The Singapore Ministry of Communications and Information ("MCI") announced on 18 January 2016 that the Info-communications Development Authority ("IDA") and the Media Development Authority ("MDA") will be restructured to form the Info-communications Media Development Authority ("IMDA") and the Government Technology Organisation ("GTO"). The new IMDA will combine the regulatory and industry promotion functions of both the IDA and the MDA, and will include the Personal Data Protection Commission ("PDPC"). The establishment of a converged regulator is a logical evolution that follows the examples of other converged regulators worldwide. This update explains the restructuring, the roles of the new regulators, and analyses the potential impact on the legislative and licensing framework governing infocomm media players.
Patent Tax and Reclassification of Taxpayers
The Cambodian system of taxation has seen a major overhaul in a concerted push towards modernisation over the past two years. The government's recently launched taxation strategy aims to increase revenues "by improving transparency, efficiency and equity of the tax system, and monitoring tax collection more closely". With a view to further these objectives, the National Assembly and the Senate adopted the Law on Financial Management for 2016, which was promulgated by Royal Kram No. NS/RK/1215/016 on 17 December 2015.
China's New Anti-Terrorism Law: Implications for Firms Dealing with Data in China
On 27 December 2015, China's National People's Congress Standing Committee passed a new anti-terrorism law (the "Law") that creates a legal framework providing Chinese authorities with wide-ranging powers to compel the cooperation and assistance of technology firms in the country’s war against terrorism. The Law came into effect on 1 January 2016. This client update will analyse the Law and the specific obligations and restrictions imposed by its relevant cybersecurity provisions, examining its impact on pertinent issues such as data privacy and discussing the broader implications stemming from this law for technology firms seeking to do business in the People's Republic of China.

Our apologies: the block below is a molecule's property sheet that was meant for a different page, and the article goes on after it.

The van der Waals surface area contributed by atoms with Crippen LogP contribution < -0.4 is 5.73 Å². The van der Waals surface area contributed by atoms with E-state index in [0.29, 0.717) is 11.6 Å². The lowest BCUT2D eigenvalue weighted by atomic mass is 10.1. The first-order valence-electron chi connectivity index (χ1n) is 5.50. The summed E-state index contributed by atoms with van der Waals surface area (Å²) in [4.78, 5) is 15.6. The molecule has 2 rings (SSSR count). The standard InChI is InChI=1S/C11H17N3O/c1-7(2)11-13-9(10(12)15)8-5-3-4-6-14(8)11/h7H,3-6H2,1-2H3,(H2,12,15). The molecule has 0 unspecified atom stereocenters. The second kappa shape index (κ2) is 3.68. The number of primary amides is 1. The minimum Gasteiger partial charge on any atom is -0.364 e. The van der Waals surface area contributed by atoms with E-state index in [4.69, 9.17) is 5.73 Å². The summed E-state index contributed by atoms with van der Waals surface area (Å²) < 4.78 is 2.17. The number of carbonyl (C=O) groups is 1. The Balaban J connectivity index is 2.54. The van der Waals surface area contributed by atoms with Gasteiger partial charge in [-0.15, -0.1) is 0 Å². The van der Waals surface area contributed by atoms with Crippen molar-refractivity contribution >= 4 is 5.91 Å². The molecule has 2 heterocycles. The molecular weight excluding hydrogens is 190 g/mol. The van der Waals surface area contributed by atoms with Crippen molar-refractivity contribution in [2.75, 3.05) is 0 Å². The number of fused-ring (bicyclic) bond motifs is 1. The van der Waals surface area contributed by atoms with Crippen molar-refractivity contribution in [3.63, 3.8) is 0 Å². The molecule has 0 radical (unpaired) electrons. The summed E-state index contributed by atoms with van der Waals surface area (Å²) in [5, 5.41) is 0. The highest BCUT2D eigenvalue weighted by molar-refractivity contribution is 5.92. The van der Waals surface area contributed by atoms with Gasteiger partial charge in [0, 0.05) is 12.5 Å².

Competition Bites – ASEAN & Beyond
This update highlights as quick notes a number of important competition-related legal and economic developments in ASEAN as well as key jurisdictions across the world. The update reminds all of the importance of complying with competition laws across different countries. This is particularly so for businesses active in ASEAN, as almost all the ASEAN countries have now enacted competition laws, in line with the ASEAN Economic Community commitment to introduce competition policy by 2015.
Compounding a Debt to Avoid a Winding Up Order